Stranger Danger: Useful Tips

It’s funny how you could be at some random place and someone starts taking pictures of a child just because they are “cute”.. I find that rather odd and discomforting. My sister, who has 2 mixed full blown American blood girls, is baffled how people can just approach her daughter and stroke her blonde hair and look deep into her blue eyes. Some even approach her eldest daughter asking to take pictures with her because she’s so pretty. That’s really flattering but to many people, it’s just plain dodgy.

Us Malaysians can be/are very friendly. It’s great how friendly people can be and honestly, it’s really uplifting. The only problem many people have is that we tend to get a little too friendly, like the above mentioned.

For me, I usually don’t say much about it as my line of industry requires the picture taking, the hand shaking, the smiling, etc, etc.

Question is, how friendly is too friendly?

From a flyer I had just recently picked up at PPBM, there were some great tips and insights.

The following are some very useful tips you could use to protect your child from stranger danger including a couple of tips of my own…

  • Establish a close and open relationship with your child at an early age, this will make it easier for them to ask you for help and builder their self-esteem.
  • Empower your child with honest and factual information about their body and let them know what is and isn’t appropriate touching.
  • Teach your child what everyone’s private areas (covered by their swimsuit) are just for themselves and no one should try touch them.
  • Most child abuse and abduction cases are by someone the child knows – teach your child to say NO if they ever feel uncomfortable around anyone.
  • Never force a child to hug or kiss a relative if they don’t want to. it’s ok to say no if they feel uncomfortable, they don’t need to be polite.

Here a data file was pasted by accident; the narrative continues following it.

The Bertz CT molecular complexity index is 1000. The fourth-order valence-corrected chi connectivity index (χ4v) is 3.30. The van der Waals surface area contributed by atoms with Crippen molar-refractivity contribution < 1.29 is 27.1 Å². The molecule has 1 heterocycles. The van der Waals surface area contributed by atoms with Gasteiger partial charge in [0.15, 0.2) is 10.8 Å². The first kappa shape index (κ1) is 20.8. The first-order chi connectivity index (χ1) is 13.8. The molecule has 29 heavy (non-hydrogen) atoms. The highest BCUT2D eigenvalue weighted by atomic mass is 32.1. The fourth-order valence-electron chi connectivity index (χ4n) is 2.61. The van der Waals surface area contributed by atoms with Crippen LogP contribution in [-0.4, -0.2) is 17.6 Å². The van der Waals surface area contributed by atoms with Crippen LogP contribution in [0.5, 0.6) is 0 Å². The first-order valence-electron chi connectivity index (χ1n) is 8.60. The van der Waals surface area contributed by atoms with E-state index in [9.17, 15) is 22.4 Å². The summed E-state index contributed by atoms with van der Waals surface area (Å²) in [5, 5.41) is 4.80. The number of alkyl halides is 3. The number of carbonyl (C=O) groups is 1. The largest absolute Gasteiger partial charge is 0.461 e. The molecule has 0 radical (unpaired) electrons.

• Establish a “no secrets” rule in your family, especially if something makes your child feel nervous, scared or they don’t have that “uh-oh” feeling.
  • give your child the names (and phone numbers) of at least 3 trusted adults ho they can always confide in, especially if you’re not available.
  • Teach your children to never go anywhere with an adult they don’t know, and if they become lost, go to a mother with children or to STOP and yell for help.
  • Never leave your child with a person you don’t trust.
  • Create a secret password between you and your children. if ever a stranger approaches your child, have your child ask the stranger for the password.

Educating your child to be wary of strangers at a very young age is always best. Personally, I try to remind my daughter on the do’s and don’ts before we get out of the car to carry on our day. Another thing I try to do is teach her how to protect herself if ever, God forbid, anything happened to her and that’s to kick punch and hit the person in between the legs, bite as hard as she can and even poke the persons eyes, not to forget, scream! I also remind her never to approach people who give sweets or who are walking their pets.

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